Performing Privilege: Jews and the Dutch Atlantic

Friday, January 7, 2022: 3:50 PM
Preservation Hall, Studio 9 (New Orleans Marriott)
Jessica Roitman, Vrije Universiteit Amsterdam
In the early 1740s, Governor Mauricius of Suriname remarked that most of the colony’s white population were “foreigners . . . and thus have no patriotic feelings, because the United Provinces are not their native country . . . they will always preserve the animus revertendi [impetus to return].” This was not the case of the Jews, either in Suriname or, to a lesser extent, in Curacao. Despite their strong ties with Jewish metropolitan communities, and ongoing migration, Suriname’s Jews did not regard their new home as a temporary abode. In the Dutch Republic, whose economy was booming, opportunities for Jews were narrow. In the Dutch metropole, Jews were collectively excluded from various guilds, as well as from industry, agriculture, shipping, the army, and navy. Certain cities even forbade them the right of residence. Thus, it’s little surprise that Jews did not relocate to these Caribbean colonies “to make their fortunes and then return to Europe.”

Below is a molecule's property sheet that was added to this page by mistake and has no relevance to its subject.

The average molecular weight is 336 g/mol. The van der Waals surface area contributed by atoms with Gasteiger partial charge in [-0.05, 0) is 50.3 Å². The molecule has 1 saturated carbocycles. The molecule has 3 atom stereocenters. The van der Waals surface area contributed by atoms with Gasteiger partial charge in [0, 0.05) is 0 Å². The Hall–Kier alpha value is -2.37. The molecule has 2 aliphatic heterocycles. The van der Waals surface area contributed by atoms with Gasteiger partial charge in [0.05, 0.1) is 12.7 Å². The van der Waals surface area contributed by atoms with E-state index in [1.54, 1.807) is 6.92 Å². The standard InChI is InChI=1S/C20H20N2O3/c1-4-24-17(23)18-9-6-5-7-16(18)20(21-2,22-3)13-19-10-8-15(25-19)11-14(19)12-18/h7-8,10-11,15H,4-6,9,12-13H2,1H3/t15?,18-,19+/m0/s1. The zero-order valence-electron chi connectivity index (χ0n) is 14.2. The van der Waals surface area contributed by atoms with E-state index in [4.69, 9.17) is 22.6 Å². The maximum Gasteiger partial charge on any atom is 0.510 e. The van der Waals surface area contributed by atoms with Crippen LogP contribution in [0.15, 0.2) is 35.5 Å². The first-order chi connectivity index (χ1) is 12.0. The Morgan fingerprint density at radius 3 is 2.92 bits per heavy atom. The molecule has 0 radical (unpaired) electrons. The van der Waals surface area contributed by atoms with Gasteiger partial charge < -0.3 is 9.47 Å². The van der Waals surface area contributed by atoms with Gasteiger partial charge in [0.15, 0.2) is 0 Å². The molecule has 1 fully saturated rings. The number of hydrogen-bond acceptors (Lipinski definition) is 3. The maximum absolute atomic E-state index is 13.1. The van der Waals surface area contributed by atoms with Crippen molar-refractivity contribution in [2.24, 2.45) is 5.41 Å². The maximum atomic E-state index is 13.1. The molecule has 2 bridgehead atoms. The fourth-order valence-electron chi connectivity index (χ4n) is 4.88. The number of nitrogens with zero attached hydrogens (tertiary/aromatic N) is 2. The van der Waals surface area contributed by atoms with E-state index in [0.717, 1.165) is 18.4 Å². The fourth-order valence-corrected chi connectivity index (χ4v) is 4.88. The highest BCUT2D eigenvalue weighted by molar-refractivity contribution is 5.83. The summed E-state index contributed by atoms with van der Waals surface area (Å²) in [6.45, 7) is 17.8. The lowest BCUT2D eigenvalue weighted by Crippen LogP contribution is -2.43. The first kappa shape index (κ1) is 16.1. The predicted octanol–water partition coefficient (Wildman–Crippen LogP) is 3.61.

In fact, David Nassy noted in his Essai historique that “it is only the Jews who are indeed the true citizens and inhabitants of Suriname.” Self-portrayal as faithful colonists in both Suriname and Curacao was an important means through which Jewish leaders argued for the continuation and expansion of their privileges in these colonies.

This paper will examine the uses of a self-created and carefully curated image as ‘true settlers’ over and against the long-standing European Christian image of Jews as a wandering people who did not really belong in any civic society. The Jewish communities of Suriname and Curacao maintained communal documents for centuries and this presentation will show how they used this profusion of paper to argue for legally-binding precedents for privileges and to legitimize their citizenship over and against various challenges that arose.